4.  What is your budget for this video? The writer’s treatment will be based on your estimate of how much money you’ve got to spend. If you give a ceiling figure for how much your new video will cost, you’ll save valuable time by sharing it.

5.  What special concerns do you have about the video? Will it reflect, for instance, a whole new image for your company? Will it mark a turning point in how you train employees?

6.  Who is your audience? Are they male? Female? How old? What are their nationalities? Levels of education? Career expertise? Current knowledge of the subject matter? What’s their current attitude toward the subject matter? Have they seen other videotapes on the same subject? Do they have physical disabilities that affect how they will view the video? Most writers will do as I do — fashion a typical viewer from the information you give them and then write for that person. The more precise your audience, the more targeted your message will be.

7.  How will the audience see the video? In one sitting? In a group or singly? How large will an audience be? Are there possible disturbances or other reasons the audience may not view the video in its entirety (such as a trade show setting)? Is the audience free to leave at any time? Is there a length restriction? Is a discussion leader present with each showing? Will there be support materials? Will the audience provide feedback or questions?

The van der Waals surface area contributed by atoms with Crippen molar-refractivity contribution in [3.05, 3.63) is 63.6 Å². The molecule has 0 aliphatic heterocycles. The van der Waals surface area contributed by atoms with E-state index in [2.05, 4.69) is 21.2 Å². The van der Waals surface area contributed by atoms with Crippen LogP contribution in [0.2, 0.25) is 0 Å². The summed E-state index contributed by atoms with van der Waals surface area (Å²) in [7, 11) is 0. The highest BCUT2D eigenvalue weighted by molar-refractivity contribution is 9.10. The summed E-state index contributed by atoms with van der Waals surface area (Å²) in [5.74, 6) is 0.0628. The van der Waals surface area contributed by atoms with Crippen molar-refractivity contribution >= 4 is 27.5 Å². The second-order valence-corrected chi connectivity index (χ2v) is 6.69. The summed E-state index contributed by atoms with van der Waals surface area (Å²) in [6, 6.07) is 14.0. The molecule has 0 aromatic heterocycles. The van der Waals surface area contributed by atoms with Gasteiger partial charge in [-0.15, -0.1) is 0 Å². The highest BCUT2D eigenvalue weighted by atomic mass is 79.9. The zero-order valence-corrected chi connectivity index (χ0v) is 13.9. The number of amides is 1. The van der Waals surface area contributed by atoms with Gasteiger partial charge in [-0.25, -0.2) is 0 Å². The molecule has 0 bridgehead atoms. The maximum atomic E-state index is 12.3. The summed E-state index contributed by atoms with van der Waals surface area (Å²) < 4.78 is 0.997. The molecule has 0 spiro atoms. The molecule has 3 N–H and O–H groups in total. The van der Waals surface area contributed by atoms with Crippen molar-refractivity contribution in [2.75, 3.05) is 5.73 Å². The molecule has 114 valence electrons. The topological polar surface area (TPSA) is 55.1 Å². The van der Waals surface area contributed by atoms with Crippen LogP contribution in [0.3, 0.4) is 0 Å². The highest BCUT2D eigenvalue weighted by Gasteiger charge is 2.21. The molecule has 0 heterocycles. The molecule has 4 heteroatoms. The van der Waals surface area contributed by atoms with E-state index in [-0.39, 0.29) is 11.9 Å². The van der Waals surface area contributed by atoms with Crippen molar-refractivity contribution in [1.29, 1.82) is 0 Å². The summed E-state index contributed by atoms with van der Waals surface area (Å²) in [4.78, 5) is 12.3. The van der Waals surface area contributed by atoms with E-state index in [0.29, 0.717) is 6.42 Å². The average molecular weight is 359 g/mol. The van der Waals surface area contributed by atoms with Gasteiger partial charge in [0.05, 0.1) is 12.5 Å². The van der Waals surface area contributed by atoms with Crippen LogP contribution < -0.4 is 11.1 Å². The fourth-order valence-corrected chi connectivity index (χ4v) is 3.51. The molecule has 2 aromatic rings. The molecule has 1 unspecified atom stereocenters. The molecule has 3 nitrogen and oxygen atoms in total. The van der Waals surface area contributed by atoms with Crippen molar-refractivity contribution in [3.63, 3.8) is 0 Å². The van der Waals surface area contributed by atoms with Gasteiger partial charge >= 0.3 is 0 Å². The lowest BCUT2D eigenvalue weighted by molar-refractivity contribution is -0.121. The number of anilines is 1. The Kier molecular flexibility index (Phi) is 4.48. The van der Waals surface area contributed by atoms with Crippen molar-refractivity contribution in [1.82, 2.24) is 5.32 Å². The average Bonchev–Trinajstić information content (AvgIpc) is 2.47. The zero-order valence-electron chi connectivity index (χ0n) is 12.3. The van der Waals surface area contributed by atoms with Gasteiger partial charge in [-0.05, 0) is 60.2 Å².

8.  What are your limitations? There are always limitations! Perhaps your company needs to shoot this video in the winter . . . and still provide attractive exterior shots of the building. Perhaps the video needs to be made in July, when most employees are, unfortunately, on vacation. Perhaps the video needs to be made especially quickly. Any concerns you address now could help keep your price down as you negotiate them. If they cause unexpected delays later in the project, you may be less fortunate.

9.  Will this piece broadcast or webcast? Broadcast and webcasting each have special needs. I would shoot a broadcast piece entirely differently than I would a piece designed for the web. In addition to visual concerns, broadcasting and webcasting may affect your bottom line. Stock footage, for instance, can be more expensive when licensed for air; so are narrators, music, and actors.

10.  How will a nonbroadcast audience see this piece? Will it be shown in an auditorium? A $200-a-plate fundraising dinner? A small office? Will it always be shown in the same way? A knowledge of the variety of venues for this video will help a writer set the mood and a producer set technical and artistic direction for the piece.

11.  What is your company’s current marketing position and do you plan to change that for this video? In other words, are you known as the “friendly supermarket”? The “college that opens doors”? A “company on the cutting edge of web technology”?

12.  How would you like an audience to respond to this video? Would you like them to buy something? Believe in something? Know something?